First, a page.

Recent research suggests that India has become increasingly appealing to impact investors. The industry has grown to $27.1 billion at a rate of 28% since 2010, giving stakeholders a lot to be optimistic about.
But a closer look at the numbers reveals that impact investors in India have embraced the Silicon Valley venture capital (VC) narrative of high, quick returns. This runs contrary to the very purpose impact investing set out to achieve.
Many investors in India focus on companies in low-risk sectors like financial services. According to recent estimates, 47% of investments and around two-thirds of exits in India are in financial inclusion and social commerce, underscoring the risk aversion that directs capital away from the most pressing problems. Furthermore, the secondary markets for early-stage investors have not evolved at the same pace across sectors.
An overall reluctance on behalf of later-stage investors to provide exits to earlier investors results in a lack of liquidity for earlier-stage, riskier deals. Unless this changes, there will continue to be a capital gap where the need is greatest: impact-first companies that have immense potential to solve problems of poverty, but require more time and a greater tolerance to risk.
To achieve more meaningful impact, impact investors should not only focus on finding the next unicorn. We need to also invest in zebras, which “are real … are both black and white, striving for both profit AND purpose … are collaborative and feisty as they build businesses that are better for the world.”
Since 2004, Acumen India has invested over $35 million in equity capital to 33 different organizations, addressing problems of poverty ranging from unsafe water to low-quality housing to exploitative value chains. Most of these problems are in sectors that traditional impact investing has overlooked such as agriculture for smallholder farmers or workforce development.
In 2022, we began to see our efforts bear fruit when we negotiated profitable exits from three of our most impactful investments, which have also scaled and become financially sustainable as organizations. The success of these companies challenges three key assumptions of the VC narrative commonly adopted by impact investors in India.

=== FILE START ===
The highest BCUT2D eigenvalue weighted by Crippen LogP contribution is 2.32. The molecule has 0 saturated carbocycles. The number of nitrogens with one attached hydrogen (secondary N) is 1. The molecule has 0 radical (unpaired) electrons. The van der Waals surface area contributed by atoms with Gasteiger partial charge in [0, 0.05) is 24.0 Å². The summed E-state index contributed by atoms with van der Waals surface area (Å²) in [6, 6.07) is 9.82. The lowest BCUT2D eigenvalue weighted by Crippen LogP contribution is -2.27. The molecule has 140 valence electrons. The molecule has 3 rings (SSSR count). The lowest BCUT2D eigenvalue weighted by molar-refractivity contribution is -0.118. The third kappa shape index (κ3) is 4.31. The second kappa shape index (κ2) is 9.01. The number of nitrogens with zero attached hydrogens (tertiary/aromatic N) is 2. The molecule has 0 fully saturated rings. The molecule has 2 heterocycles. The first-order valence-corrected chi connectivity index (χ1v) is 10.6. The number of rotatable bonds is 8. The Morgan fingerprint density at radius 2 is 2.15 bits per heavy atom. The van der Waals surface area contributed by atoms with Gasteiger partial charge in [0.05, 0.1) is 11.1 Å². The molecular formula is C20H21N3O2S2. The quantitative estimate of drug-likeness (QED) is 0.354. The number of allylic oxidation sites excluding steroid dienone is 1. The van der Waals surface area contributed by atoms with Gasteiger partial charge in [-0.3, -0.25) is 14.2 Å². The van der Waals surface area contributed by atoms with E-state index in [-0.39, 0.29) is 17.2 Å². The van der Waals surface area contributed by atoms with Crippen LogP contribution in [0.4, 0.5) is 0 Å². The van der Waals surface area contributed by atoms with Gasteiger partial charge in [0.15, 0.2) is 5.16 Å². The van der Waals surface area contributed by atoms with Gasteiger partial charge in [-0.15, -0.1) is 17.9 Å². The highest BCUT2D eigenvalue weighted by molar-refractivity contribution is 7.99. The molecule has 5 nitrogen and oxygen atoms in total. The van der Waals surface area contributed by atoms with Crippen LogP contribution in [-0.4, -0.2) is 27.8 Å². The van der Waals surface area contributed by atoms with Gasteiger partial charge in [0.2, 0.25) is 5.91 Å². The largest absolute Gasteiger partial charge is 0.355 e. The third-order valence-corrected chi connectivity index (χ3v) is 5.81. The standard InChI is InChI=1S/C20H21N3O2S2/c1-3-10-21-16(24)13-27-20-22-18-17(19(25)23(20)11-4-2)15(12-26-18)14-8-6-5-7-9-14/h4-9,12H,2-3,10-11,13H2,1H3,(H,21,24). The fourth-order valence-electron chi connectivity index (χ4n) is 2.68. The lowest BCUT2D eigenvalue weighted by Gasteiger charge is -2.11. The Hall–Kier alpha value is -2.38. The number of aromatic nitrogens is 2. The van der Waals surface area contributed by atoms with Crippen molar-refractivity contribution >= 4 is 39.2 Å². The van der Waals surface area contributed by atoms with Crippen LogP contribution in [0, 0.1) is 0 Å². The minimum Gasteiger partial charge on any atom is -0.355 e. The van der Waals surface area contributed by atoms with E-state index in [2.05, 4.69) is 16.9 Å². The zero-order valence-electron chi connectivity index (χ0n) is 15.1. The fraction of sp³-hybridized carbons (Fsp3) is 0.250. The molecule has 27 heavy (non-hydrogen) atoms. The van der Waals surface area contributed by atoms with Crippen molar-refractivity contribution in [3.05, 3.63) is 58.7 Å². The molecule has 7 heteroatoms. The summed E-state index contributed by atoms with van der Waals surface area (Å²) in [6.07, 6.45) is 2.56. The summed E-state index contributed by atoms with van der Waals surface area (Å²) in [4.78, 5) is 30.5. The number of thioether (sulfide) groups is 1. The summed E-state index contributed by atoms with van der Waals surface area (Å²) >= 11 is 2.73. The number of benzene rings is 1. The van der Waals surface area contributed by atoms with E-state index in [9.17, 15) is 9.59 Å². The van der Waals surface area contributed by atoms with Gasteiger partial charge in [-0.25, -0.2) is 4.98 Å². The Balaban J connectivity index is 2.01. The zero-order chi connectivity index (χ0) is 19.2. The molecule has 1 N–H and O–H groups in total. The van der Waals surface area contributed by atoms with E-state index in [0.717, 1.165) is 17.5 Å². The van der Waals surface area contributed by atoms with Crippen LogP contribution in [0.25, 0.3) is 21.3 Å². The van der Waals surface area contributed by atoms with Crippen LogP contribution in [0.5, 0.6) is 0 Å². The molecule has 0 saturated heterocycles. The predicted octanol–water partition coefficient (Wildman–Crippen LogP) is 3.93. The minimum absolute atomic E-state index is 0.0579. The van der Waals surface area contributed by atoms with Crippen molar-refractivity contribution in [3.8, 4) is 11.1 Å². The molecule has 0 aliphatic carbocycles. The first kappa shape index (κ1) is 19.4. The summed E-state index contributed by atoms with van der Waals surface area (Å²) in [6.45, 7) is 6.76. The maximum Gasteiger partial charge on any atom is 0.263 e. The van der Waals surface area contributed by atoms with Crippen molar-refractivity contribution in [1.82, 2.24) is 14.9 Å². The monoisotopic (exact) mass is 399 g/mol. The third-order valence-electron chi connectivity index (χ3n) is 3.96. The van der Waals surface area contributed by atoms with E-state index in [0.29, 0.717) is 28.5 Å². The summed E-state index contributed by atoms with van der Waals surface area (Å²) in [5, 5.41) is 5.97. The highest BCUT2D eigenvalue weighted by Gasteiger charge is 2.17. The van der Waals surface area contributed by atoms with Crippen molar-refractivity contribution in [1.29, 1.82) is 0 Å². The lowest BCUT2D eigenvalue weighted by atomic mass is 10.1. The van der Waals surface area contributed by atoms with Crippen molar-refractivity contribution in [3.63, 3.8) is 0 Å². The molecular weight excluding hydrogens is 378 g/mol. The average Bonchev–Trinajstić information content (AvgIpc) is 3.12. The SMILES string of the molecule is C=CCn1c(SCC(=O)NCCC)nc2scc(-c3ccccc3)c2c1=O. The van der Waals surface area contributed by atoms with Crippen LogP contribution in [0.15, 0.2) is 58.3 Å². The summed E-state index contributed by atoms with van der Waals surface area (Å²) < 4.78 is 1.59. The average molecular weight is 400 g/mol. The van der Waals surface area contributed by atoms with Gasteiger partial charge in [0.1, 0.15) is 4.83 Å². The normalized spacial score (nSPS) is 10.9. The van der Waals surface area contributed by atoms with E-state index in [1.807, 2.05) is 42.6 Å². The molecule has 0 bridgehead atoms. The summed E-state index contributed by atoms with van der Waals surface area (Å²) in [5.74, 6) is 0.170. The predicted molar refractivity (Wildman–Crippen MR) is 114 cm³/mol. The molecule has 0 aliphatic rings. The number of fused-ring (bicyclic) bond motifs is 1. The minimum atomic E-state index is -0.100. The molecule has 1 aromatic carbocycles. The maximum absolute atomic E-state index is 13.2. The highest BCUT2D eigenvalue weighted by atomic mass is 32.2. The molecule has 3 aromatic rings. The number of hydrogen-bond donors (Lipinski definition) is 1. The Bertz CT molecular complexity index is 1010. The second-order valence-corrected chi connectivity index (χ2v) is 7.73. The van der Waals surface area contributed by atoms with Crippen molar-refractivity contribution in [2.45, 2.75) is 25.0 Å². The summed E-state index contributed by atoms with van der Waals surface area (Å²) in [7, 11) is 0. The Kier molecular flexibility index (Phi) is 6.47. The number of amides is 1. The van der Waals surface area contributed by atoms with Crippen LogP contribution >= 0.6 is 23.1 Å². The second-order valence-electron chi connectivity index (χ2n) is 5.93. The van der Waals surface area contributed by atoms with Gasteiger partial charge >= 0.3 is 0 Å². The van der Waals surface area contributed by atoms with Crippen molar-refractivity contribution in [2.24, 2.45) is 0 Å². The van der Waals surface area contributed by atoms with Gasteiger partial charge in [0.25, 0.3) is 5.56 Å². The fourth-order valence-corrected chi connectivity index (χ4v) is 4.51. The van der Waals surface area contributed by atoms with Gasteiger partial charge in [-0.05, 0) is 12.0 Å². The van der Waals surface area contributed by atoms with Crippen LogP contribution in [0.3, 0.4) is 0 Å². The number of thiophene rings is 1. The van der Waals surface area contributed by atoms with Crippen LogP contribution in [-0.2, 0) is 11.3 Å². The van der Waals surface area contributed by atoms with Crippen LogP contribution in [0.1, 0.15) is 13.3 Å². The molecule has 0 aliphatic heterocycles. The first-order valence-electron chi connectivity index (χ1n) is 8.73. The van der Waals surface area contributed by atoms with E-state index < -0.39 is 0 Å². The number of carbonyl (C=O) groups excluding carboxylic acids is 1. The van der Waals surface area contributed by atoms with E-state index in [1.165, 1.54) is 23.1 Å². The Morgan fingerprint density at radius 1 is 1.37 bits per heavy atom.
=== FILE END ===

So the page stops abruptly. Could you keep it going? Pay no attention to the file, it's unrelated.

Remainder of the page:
Assumption One: Serious impact investors get market-rate returns, and fast. On the contrary, two of Acumen India’s three successful exits last year were in moderate-growth, high-impact companies that were financially sound. These companies knew how to grow with critical collaborations and became sustainable without needing a constant infusion of capital. Not every company needs to work on a “feed the pig” model of perpetual capital raises in order to be financially sustainable.
An investor who only looks for 10x returns in five to seven years might have ignored Ziqitza Healthcare Limited. Ziqitza pioneered the first for-profit ambulance company in India, and built public-private partnerships that have brought ambulance care to tens of millions. The company was (and is) asset-heavy, and took a decade to achieve widespread scale. However, it has now served 48 million people, and created an industry of emergency services that did not exist before.
Assumption Two: It’s not worth the risk to invest in sectors where customers are difficult to reach and cannot fully afford the solutions. Today, microfinance is considered a success, but it wasn’t always that way. Early investors provided risk-tolerant, patient capital that allowed the sector to develop over time. Other sectors can only become less risky if companies have the runway capital necessary to prove their models and investors are willing to build capital markets that support impactful businesses.
The clean cooking sector serves as a prime example. Between 2015 and 2016, Acumen invested in four clean cookstove companies globally, including Greenway Grameen in India. We were the first and largest institutional investor into the company. It took time to bring costs down and find the right distribution model. The risk was significant, and the returns were modest. But the impact has been tremendous: Greenway sold over two million stoves, mitigating 10 million tonnes in carbon dioxide emissions. Today, they are one of the leading cookstove companies in the world.
Assumption Three: Philanthropy and investing don’t mix. In fact, I would argue impact-first investing can be one of the most efficient uses of philanthropic capital that exists. Philanthropic capital can tolerate riskier investments and slower returns. In short, it can go where other impact investing dollars can’t or won’t. It can also catalyze other investors, bringing immense potential for scale and growth. When Acumen decided to invest in Sitara, we worked with the National Housing Bank to crowd-in four other leading banks and funds for a total of $2.5 million for the first round, showing how philanthropic capital can help to catalyze an impact-focused enterprise.
Acumen invested in three zebras in India: Ziqitza, Greenway, and Sitara. These companies are delivering tangible impact for tens of millions of people in poverty and will return more than 3x Acumen’s initial investment (in dollar terms). They were great investments; while risky and contrary to the VC narrative, the exits we achieved demonstrate that impact-first investing is a viable, replicable, and deeply impactful model for addressing the complex and urgent problems of poverty.
Mahesh Yagnaraman is Acumen’s country director in India, based in Mumbai.